Save the Girls! American's Fear of White Slavery
Save the Girls! examines the white slavery scare of the early 20th century. Analyzing the Mann Act and using New York white slavery primary sources as a detailed case study, the paper casts doubt on the existence of white slavery. Neither the Mann Act nor the sensational white slavery trials held in New York actually uncovered a criminal ring of white slave traders.
First the paper gives a brief overview on the Mann Act. Then using newspaper articles from the 1910s, it tells the detailed story of the white slavery hysteria in New York. The paper then proceeds to analyze why American society was so heavily influenced by these implausible tales of white slavery. The author argues that a unique convergence of social pressures, combined with the reform-minded Progressive movement led to a society that was willing to accept the existence of white slavery.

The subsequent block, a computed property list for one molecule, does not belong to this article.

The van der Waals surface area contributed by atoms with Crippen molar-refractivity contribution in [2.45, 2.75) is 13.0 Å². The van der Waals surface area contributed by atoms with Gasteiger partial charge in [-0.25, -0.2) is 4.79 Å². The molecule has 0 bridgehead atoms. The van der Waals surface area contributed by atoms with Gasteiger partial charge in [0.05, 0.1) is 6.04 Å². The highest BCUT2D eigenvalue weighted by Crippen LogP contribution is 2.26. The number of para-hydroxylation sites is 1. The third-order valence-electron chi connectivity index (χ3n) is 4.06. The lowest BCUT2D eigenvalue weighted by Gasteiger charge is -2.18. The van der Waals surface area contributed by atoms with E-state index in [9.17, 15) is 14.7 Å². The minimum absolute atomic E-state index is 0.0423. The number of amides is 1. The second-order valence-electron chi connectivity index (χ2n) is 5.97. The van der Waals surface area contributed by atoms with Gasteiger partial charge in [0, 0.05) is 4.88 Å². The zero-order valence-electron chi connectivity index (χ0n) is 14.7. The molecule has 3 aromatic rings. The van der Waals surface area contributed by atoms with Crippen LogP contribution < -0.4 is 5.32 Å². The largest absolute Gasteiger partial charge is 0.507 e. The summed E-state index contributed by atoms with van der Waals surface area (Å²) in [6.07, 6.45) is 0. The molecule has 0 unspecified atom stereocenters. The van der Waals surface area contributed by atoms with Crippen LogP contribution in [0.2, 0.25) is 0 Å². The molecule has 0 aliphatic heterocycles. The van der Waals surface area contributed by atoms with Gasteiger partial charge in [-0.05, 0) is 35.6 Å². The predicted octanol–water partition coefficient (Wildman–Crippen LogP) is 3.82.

At the turn of the century, the practice of prostitution was pervasive in most large cities in the United States. The pimp system was gaining in popularity and prostitution was becoming a big business. In addition, society was dramatically changing. A huge influx of immigrants from Eastern and Southern Europe, along with African-Americans from the South, were changing the composition of northern cities. The status of women was in flux because more and more women were abandoning the traditional domestic sphere and moving to the city in search of employment. The social hygiene movement had opened the door to discussions of taboo subjects such as prostitution and sex. Moreover, unlike the Victorians, the Progressive reform movement did not tolerate prostitution as a necessary evil. Thus the pervasiveness of prostitution could no longer be ignored. These social pressures created an American climate that was perfect for accepting the tales of white slavery as truth.
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